Teleskopord (literally 'telescope word') is the Swedish word for a portmanteau – when parts of two or more different words are combined into one, creating a mash-up of their sound and meaning.
In Swedish, most teleskopord are relatively new, and they're often invented to help people describe brand new situations. For example, during the coronavirus outbreak, people have begun talking about corontän (coronavirus + karantän or 'quarantine') and karanträna (karantän + träna or 'working out').
Other examples include hemester (hem or 'home' + semester or 'holiday', in analogy with English staycation) and bankomat, meaning cash machine (from bank + automat).
It's not very common to create new words in this way in Swedish. Why lose parts of the word when you could combine them in full to get enormous compound words?
Many portmanteaus in Swedish are loan words from English, like brunch – the Swedish equivalent frunch from frukost + lunch has never quite taken off.
Portmanteaus are very popular in English, especially among brands and for wordplay (so much so that there's even a backlash against some of the most far-fetched). It's possible that an increased exposure to English has led to a rise in popularity of teleskopord in Swedish too.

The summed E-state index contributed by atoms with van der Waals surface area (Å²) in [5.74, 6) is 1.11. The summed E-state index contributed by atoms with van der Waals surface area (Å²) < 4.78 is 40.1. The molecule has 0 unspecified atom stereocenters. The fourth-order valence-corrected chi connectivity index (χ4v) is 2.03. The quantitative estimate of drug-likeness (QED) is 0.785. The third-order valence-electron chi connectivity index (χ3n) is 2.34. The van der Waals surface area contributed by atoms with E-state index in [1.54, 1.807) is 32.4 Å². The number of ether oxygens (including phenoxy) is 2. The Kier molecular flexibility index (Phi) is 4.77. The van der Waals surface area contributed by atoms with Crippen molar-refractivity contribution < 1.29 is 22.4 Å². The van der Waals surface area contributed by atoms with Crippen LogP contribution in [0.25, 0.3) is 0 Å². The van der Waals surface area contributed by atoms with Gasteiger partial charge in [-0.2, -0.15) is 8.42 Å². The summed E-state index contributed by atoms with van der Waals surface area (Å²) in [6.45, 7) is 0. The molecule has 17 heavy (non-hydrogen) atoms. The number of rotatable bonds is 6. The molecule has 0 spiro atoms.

But what's all this got to do with telescopes? The name probably comes from the way the words are combined like a telescope's lenses, to give a name to a new idea or concept.
The Local reader Martin Björnsson got in touch to point out: “The telescope here comes from the ability to slide tubes of different sizes together to minimize the leght, like certain types of tube telescopes. A telescope stool, for example, has slidable legs, and a telescope fishing rod slides together when not used. Thus, a telescope word is one that slides together and compacts in a similar manner.”
Vabruari är ett teleskopord
Vabruary is a portmanteau
Teleskopord bildas när delar av två olika ord sammansätts
Portmanteaus are created when parts of two different words are put together